Ministry of Agriculture
Crops are quickly progressing in the province with the warm temperatures and widespread rain received this past week. The sight of yellow canola and green wheat fields is now prominent on the landscape across Saskatchewan.
Producers made substantial haying progress this past week. Although rain was received across the province, many areas need more to keep moisture levels adequate.
Generally, this week, the north received more rain than the south. The Odessa area, however, recorded the most rain received for the week with 42 mm. Prince Albert and Turtleford also received significant amounts of rainfall with 40 and 37 mm, respectively.
Although rain was received, warm temperatures meant it didn’t stay long and soil moisture began to diminish. Cropland topsoil moisture is rated as one per cent surplus, 42 per cent adequate, 42 per cent short, and 15 per cent very short. Hay and pasture topsoil moisture follows a similar pattern with 36 per cent adequate, 42 per cent short and 21 per cent very short. Topsoil moisture levels in the southwest and west central are the lowest for the province.
Sixty per cent of canola is in the flowering stage. Just over half, 56 per cent, of this year’s flax crop is in the stem extension stage. Fall cereals are beginning to fill across the province, with 51 per cent of this year’s crop heading out and 36 per cent at a dough stage. Spring cereals are not far behind, with 43 per cent of the crop heading out. Pulses are the most diverse in staging across the province, with 28 per cent in vegetative stages, 29 per cent flowering and 40 per cent beginning to pod.
Haying is well underway in the province. Forty-eight per cent of the hay crop has been cut for the first time this year, and 23 per cent has also been baled or silage. The quality of hay from the first cut is good to fair. Many producers are hoping for a good quality second cut for this year. Producers are closely monitoring pasture conditions with 36 per cent rated as good, 32 per cent fair and 20 per cent poor.
Crop damage this week comes from scattered hailstorms, heat stress and wind damage. Plow winds were a concern in the north. In addition to environmental damage, grasshoppers, other insects and gophers are the primary concerns for producers. Crop diseases are beginning to appear after wet and humid conditions accompanied the heat.
Producers are busy haying and spraying both insecticides and fungicides this week. They are also scouting their fields and hoping for additional moisture to ensure proper crop development.
When spraying, producers are reminded to always read the label and follow recommended rates. The 2023 Guide to Crop Protection is available to help producers with spraying decisions.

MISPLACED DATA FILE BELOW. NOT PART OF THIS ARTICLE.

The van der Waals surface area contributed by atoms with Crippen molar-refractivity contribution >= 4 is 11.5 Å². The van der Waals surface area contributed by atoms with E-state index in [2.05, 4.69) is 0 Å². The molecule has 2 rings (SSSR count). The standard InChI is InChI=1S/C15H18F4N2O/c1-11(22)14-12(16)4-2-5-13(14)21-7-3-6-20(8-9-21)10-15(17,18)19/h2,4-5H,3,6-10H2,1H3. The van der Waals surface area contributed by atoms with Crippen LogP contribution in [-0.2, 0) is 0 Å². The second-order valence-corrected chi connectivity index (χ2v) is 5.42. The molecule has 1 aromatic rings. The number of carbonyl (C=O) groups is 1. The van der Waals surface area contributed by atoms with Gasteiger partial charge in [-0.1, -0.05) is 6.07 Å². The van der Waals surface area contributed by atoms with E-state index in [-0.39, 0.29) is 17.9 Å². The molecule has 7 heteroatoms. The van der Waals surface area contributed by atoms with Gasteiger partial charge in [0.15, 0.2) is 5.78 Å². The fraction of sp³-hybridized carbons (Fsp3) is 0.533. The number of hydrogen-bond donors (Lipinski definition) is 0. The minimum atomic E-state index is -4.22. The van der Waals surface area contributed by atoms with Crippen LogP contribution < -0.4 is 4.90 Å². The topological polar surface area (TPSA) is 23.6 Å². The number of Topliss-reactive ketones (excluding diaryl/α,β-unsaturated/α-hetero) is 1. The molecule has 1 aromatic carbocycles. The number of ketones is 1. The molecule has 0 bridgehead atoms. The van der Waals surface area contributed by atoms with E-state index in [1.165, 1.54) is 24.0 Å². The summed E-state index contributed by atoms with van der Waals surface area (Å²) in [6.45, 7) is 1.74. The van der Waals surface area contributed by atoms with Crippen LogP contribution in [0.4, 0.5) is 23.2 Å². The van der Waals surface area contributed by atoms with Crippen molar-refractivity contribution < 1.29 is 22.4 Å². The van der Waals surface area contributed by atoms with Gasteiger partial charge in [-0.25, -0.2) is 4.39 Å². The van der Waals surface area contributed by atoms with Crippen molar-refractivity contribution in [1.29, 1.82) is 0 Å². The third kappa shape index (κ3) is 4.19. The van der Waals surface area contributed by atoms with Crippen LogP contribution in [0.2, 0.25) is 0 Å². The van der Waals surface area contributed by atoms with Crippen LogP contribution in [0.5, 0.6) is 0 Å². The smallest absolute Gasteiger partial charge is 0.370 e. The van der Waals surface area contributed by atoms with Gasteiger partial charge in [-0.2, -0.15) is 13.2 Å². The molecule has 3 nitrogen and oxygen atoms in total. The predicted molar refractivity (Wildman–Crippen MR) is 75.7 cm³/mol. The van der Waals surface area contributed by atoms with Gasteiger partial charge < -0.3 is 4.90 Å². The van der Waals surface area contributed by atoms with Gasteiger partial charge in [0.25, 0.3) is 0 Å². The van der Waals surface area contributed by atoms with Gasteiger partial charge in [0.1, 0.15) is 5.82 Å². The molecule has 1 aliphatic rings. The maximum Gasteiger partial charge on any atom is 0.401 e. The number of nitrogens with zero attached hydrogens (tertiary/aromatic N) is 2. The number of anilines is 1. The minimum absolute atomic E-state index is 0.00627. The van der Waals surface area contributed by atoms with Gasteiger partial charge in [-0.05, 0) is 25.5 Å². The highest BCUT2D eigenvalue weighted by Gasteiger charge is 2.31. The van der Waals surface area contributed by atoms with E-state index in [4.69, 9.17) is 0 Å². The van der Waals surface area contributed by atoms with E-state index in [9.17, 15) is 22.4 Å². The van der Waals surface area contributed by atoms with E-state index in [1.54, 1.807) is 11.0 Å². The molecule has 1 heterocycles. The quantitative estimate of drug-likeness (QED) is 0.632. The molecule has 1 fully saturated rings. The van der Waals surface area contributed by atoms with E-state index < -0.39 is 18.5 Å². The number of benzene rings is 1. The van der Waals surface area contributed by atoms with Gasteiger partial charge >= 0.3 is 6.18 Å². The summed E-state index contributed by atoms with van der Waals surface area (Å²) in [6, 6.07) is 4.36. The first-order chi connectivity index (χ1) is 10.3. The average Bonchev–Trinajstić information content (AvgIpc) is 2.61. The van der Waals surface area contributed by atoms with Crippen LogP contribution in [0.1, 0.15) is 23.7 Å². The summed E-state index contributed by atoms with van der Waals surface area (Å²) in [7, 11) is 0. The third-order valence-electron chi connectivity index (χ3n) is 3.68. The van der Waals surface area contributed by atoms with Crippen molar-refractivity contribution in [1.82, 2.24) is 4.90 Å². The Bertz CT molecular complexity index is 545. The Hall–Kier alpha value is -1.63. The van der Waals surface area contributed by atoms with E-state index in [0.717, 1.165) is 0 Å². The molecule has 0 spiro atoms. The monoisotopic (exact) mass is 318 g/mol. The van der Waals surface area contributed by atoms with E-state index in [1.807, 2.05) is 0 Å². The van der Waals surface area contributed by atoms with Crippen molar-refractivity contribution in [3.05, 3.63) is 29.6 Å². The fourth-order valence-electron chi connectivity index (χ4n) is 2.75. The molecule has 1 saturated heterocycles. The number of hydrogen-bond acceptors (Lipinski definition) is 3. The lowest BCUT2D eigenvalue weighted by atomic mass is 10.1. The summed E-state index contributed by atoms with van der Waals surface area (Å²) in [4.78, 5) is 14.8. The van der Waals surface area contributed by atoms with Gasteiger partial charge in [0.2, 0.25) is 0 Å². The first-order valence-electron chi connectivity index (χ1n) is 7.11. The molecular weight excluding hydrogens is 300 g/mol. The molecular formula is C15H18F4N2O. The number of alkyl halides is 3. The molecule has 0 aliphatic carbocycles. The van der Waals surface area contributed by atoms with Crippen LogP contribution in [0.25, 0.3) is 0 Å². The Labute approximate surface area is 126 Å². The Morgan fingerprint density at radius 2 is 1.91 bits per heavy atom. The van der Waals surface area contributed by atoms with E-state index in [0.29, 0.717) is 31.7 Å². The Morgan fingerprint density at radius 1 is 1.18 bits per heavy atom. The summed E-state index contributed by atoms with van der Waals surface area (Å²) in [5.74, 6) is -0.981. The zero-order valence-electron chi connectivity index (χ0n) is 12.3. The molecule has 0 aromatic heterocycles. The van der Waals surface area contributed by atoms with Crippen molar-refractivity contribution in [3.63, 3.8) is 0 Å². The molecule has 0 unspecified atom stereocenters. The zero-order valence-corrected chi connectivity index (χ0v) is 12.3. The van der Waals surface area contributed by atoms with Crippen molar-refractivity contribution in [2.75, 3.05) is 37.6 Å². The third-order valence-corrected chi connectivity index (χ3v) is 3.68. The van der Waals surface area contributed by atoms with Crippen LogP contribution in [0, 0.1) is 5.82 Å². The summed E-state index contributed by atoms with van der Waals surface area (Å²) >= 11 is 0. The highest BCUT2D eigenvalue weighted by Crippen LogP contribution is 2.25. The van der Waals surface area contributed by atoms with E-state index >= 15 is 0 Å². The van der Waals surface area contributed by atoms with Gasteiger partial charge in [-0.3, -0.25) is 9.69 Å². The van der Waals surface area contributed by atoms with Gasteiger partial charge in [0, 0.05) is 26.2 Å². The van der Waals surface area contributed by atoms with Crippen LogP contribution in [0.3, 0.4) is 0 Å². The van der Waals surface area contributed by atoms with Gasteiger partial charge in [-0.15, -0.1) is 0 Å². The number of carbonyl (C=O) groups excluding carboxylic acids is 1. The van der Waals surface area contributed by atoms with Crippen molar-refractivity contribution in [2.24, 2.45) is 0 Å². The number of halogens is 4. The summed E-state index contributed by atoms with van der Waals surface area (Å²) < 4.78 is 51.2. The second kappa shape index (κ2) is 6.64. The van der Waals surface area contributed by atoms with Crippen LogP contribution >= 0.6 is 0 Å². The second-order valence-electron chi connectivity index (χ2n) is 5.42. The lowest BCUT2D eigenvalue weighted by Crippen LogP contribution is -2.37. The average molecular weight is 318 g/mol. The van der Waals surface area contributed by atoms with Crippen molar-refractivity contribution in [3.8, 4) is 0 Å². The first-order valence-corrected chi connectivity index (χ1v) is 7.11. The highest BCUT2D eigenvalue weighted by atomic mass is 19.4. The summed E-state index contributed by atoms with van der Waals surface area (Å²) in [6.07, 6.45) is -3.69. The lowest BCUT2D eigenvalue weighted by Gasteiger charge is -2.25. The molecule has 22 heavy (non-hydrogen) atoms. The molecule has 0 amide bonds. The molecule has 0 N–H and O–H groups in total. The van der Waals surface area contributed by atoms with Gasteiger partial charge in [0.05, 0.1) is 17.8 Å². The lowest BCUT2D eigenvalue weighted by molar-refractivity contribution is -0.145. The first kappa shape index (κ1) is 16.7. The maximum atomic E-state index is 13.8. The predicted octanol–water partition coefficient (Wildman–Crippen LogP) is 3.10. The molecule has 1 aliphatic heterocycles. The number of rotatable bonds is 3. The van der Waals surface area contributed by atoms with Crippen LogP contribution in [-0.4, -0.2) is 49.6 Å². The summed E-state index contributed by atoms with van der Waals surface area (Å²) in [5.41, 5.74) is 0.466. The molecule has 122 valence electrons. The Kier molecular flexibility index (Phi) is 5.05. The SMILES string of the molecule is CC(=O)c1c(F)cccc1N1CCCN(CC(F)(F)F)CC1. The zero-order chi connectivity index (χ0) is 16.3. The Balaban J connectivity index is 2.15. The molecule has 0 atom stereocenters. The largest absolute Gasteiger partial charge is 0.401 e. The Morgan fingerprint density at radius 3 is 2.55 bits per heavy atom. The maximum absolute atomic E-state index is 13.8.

For many producers, this is still a stressful time of year and are reminded to take all safety precautions in all the work they do. The Farm Stress Line is there to help by providing support for producers toll free at 1-800-667-4442.
Crops are progressing nicely in the northeast. Canola is flowering and cereals are heading out with good conditions throughout the region. Producers are hoping for some timely rains to sustain the conditions they have.
The northeast received rain this week that was also accompanied by some strong winds. The Prince Albert area recorded 40 mm this past week. Rain received helped maintain moisture levels, although they are still diminishing. In cropland, 54 per cent of topsoil moisture is adequate, 45 per cent is short and one per cent is very short. In hay and pastures, 49 per cent is adequate, 50 per cent is short, and one per cent is very short.
The majority of fall cereals are in dough stages at 69 per cent, while 29 percent are heading. In spring cereals, 59 per cent is heading out. Seventy per cent of canola is flowering and 54 per cent of pulses are podding. Sixty-eight per cent of flax is in the stem elongation stage.
Producers are about halfway through their first cut of hay, with 23 per cent cut and another 25 per cent baled or silaged. Producers are happy with the good quality hay. Pasture conditions in the northeast are rated as 63 per cent good with 30 per cent in fair condition.
Crop damage in the northeast this week is due to localized flooding, wind damage and some moisture stress. Producers are busy spraying fungicides and haying this week.
Producers welcomed the rainfall this past week; that helped replenish topsoil moisture levels. However, along with the rain came hail and strong winds that caused some crop damage. The Turtleford area recorded 37 mm.
Topsoil moisture levels were replenished by the rain with 73 per cent of cropland is now adequate and 26 per cent short. In hay and pasture land, 70 per cent is adequate and 27 per cent is short.
Flax is the most advanced in this region, where 80 per cent of the crop is flowering. Fall cereals are equally split between heading and dough stages. Spring cereals are mainly heading out at 65 per cent. Seventy-four per cent of canola is flowering. Pulses are mainly podding at 40 per cent.
The moisture this past week delayed haying progress in the region. Seventy-five per cent of hay is standing, while 18 per cent is cut and seven per cent is baled or silaged. The majority of first cut hay is of good quality. Pastures are in good to fair condition in the region, with many producers hopeful that condition will hold on after this week’s moisture.
Crop damage this week was due to hail and wind that moved through the region. Producers are also scouting crops for disease and insects, with grasshoppers being a primary concern.